Apple’s WWDC22 Swift Student Challenge winners help communities with coding

Every year, around Apple’s Worldwide Developers Conference, young people around the world use Swift Playgrounds to show off their coding skills. This year, as part of the Swift Student Challenge, they include submissions from new entrants Jones Mays II, Angelina Tsuboi and Josh Tint.

The three teenagers are harnessing the power of coding to create apps that help solve problems in their communities – and are among more than 350 students from 40 countries and regions who have been selected as winners of the 2022 challenge.

The Swift Student Challenge is just one part of WWDC22, with the keynote, events, labs and workshops available online and free to Apple’s global developer community of more than 30 million people. And when programming begins on June 6, Mays, Tsuboi, and Tint will be among those tuning in to the latest technologies, tools, and frameworks to help them leverage their already impressive coding skills to create the next generation of games. breakthrough apps.

Jones Mays II created an app to help identify invasive species that was inspired by his grandfather.

When 17-year-old Jones Mays II designed his winning submission Swift Playgrounds, an app called Ivy, he found inspiration in his own roots.

“My grandfather had a garden that he loved, and he grew so much food that he just allowed people in the community to come in and take what they needed,” said Mays, who is on about to start his senior year of high school in Houston. , Texas. “Even though he couldn’t walk at the end of his life, he used to point and that’s where I planted the seeds for him. But we always had to try to get rid of the vine of kudzu – it was a constant fight.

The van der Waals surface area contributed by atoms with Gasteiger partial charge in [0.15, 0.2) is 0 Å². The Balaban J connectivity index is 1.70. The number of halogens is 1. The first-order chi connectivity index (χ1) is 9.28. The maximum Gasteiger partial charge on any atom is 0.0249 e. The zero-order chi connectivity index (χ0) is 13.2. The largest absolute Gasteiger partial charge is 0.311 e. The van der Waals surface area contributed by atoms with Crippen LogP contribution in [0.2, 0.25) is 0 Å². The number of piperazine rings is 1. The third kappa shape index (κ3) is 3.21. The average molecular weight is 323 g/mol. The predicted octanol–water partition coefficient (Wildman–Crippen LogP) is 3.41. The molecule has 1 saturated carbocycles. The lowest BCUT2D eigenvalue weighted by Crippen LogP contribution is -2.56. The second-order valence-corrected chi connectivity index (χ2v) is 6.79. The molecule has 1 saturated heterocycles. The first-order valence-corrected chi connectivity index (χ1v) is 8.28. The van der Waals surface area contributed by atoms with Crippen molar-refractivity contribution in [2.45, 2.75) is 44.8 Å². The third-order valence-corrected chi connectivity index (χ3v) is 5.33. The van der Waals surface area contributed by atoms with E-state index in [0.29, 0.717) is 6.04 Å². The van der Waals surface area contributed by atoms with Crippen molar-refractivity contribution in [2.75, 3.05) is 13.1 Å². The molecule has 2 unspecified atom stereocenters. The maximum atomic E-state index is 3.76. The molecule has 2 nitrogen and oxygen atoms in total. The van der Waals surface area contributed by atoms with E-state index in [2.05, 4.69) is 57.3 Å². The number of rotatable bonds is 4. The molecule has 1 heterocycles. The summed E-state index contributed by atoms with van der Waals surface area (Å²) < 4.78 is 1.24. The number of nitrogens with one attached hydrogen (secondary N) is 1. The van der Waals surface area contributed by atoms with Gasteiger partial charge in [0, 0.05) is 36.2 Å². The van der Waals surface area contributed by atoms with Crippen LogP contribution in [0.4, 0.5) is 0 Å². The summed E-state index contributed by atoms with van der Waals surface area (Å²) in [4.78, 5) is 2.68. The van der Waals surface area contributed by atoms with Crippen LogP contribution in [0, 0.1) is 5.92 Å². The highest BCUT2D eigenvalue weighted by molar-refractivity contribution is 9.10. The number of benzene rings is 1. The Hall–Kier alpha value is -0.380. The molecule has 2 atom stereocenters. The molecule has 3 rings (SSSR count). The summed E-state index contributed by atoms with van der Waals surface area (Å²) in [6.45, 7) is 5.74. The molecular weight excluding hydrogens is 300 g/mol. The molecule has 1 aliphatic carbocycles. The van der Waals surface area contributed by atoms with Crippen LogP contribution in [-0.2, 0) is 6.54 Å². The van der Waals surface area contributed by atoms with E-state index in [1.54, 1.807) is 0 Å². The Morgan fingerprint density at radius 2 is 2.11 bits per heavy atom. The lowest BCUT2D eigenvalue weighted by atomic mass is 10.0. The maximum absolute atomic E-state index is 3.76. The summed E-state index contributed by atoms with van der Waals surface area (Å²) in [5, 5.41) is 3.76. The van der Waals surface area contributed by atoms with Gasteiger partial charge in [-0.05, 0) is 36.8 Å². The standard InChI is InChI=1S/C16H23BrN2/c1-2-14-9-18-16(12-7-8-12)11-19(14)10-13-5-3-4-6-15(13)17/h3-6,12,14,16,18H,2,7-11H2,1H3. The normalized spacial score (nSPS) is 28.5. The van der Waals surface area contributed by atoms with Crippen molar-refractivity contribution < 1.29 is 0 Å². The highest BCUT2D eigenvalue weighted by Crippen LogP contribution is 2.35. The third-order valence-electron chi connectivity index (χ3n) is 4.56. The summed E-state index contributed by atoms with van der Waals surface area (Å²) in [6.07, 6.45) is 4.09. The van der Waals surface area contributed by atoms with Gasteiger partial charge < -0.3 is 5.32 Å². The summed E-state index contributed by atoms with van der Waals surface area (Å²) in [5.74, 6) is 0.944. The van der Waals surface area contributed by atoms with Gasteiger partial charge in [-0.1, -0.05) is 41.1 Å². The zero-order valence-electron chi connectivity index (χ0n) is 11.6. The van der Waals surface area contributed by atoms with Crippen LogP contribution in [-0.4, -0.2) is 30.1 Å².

That’s why Mays decided to create an app that honored her grandfather, who passed away a few years ago, by helping other gardeners identify and get rid of invasive plants like kudzu.

“I really enjoyed being able to create programs that could show off my creativity and passion in a fun and easy way,” Mays said. “Swift has been a big part of all of this. I discovered it about a year ago and love how easy it is to use.”

This summer, Jones will help others learn programming languages ​​like Swift.

“I will teach the next generation of students what it means to learn computer science,” Mays said. “Because I truly believe that when you are able to learn computer science, you can apply it to so many other areas.”

It’s no surprise for Mays that teaching has become part of his background – he comes from a long line of educators. They include his mother, brother and late grandfather, who Mays said would approve of the app created in his honor.

“He was a man of few words,” Mays said. “But I think he would be like, ‘Squirt, you did a good job.'”

Angelina Tsuboi is always looking for new ways to help her family and community with her coding and problem-solving skills.

When it comes to problem solving, 16-year-old Angelina Tsuboi, who lives in Redondo Beach, Calif., can’t choose just one.

In addition to her winning entry Swift Playgrounds which teaches the basics of CPR, she also helped build a prototype that monitors air quality, created a website to help search and rescue organizations and designed a school communication program that won the Congressional App Challenge in its district.

“Life is riddled with problems – everyone struggles with at least one thing,” Tsuboi said. “And programming filled me with that sense of hope. It allowed me to help identify issues that people in my community or my friends were facing and use my skills to help them.